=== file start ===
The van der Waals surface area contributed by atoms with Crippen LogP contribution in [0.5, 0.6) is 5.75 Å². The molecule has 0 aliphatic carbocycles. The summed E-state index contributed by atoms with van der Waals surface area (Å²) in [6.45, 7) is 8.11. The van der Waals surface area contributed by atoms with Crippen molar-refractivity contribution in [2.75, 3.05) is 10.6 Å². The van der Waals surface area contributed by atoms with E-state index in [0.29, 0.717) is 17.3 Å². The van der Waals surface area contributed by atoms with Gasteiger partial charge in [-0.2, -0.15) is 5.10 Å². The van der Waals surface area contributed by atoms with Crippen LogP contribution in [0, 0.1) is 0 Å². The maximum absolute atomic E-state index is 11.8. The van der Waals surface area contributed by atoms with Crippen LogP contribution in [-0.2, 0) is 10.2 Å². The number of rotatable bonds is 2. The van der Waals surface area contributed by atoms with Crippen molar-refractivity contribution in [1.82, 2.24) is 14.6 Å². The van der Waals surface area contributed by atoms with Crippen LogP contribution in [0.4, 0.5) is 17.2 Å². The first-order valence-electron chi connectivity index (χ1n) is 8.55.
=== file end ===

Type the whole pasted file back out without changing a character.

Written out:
The van der Waals surface area contributed by atoms with Crippen LogP contribution in [0.5, 0.6) is 5.75 Å². The molecule has 0 aliphatic carbocycles. The summed E-state index contributed by atoms with van der Waals surface area (Å²) in [6.45, 7) is 8.11. The van der Waals surface area contributed by atoms with Crippen molar-refractivity contribution in [2.75, 3.05) is 10.6 Å². The van der Waals surface area contributed by atoms with E-state index in [0.29, 0.717) is 17.3 Å². The van der Waals surface area contributed by atoms with Gasteiger partial charge in [-0.2, -0.15) is 5.10 Å². The van der Waals surface area contributed by atoms with Crippen LogP contribution in [0, 0.1) is 0 Å². The maximum absolute atomic E-state index is 11.8. The van der Waals surface area contributed by atoms with Crippen LogP contribution in [-0.2, 0) is 10.2 Å². The number of rotatable bonds is 2. The van der Waals surface area contributed by atoms with Crippen molar-refractivity contribution in [1.82, 2.24) is 14.6 Å². The van der Waals surface area contributed by atoms with Crippen LogP contribution in [0.4, 0.5) is 17.2 Å². The first-order valence-electron chi connectivity index (χ1n) is 8.55.